Agreements are important.
Written agreements are more important.
Well-written agreements are most important.
We’ve all come across that contract. You know the one. There’re a gazillion clauses all crammed onto one page in a teeny-weeny font that requires a magnifying glass to read it. Assuming you could understand anything in amongst all the cross-referencing, Latin terms and legal jargon. Never mind that the document has been photocopied a few too many times, which means a few crucial sentences have been cropped off. But everyone is in a hurry to get on with their day. So you dutifully scrawl your signature and scurry off to your next appointment. What could possibly go wrong? The entire contract could be scrapped. That’s what could go wrong.
In the case of 4 Wheel Drive v Rattan, the plaintiff tried to claim for damages to a vehicle that they had lent out as a courtesy car. The contract was…. well, not too dissimilar to the one described above.
The contract said a lot of things, in a very round-about kind of way. And assuming that you had the time, inclination and patience to read the whole thing you would soon have found that the document raised more questions than answers. Well-written it was not.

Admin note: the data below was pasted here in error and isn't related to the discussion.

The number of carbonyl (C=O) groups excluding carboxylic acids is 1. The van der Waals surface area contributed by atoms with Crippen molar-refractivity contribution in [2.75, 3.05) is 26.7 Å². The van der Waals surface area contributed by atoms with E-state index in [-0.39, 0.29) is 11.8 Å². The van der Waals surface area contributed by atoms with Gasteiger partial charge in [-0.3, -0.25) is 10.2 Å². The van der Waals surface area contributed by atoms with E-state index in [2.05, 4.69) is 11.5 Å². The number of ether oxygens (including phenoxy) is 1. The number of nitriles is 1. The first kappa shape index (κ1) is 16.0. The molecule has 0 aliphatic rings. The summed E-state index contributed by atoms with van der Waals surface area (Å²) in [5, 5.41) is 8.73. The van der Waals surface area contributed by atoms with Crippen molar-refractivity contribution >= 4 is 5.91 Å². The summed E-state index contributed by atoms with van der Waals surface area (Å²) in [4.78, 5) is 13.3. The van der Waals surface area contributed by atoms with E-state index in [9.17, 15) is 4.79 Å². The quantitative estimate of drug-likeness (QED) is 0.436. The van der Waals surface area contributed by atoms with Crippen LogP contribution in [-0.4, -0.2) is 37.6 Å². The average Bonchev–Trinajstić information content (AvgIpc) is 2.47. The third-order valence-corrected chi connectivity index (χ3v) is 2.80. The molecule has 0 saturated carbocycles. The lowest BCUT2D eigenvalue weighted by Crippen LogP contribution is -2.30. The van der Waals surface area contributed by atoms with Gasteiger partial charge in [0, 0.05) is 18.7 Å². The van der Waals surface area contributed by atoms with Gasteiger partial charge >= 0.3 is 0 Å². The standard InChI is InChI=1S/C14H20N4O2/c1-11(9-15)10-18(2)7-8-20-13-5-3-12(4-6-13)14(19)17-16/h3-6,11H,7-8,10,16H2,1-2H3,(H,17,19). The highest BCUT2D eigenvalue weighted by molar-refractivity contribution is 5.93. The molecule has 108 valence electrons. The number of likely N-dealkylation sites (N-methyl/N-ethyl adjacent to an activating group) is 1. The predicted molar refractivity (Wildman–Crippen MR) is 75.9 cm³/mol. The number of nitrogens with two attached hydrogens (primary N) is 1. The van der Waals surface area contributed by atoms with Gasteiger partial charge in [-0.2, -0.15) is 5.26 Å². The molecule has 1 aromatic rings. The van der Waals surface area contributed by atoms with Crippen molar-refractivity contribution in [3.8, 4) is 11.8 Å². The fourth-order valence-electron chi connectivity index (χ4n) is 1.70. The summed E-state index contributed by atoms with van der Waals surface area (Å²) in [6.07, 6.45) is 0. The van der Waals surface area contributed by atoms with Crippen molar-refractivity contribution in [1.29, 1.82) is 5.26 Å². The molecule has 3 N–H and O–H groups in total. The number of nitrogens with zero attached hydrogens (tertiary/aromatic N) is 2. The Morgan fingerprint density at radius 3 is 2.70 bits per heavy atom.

Ignoring all the obscure things that it did say, there was one thing that it didn’t say: it didn’t expressly state that the vehicle was only covered under insurance for 72 hours, and the defendant would be liable for all damages to the vehicle thereafter.
Long story short, the judge decided that there was only one possible way of interpreting this agreement. And that’s by throwing the whole thing in the proverbial trash.
The contract was duly declared to be void and completely unenforceable. And 4WD found itself having to foot the bill for the R560k worth of damages to the vehicle.
So if you want to ensure that your contracts can be enforced against your customers, partners, suppliers and general business associates, then make sure that they are well-written, understandable and include all relevant provisions.
In Summary: Make sure that the terms and conditions of your contracts are clear and unambiguous.
Please note that this information is supplied for general information and does not constitute legal advice. It is advisable for you to contact a legal practitioner for guidance in respect of your unique requirements.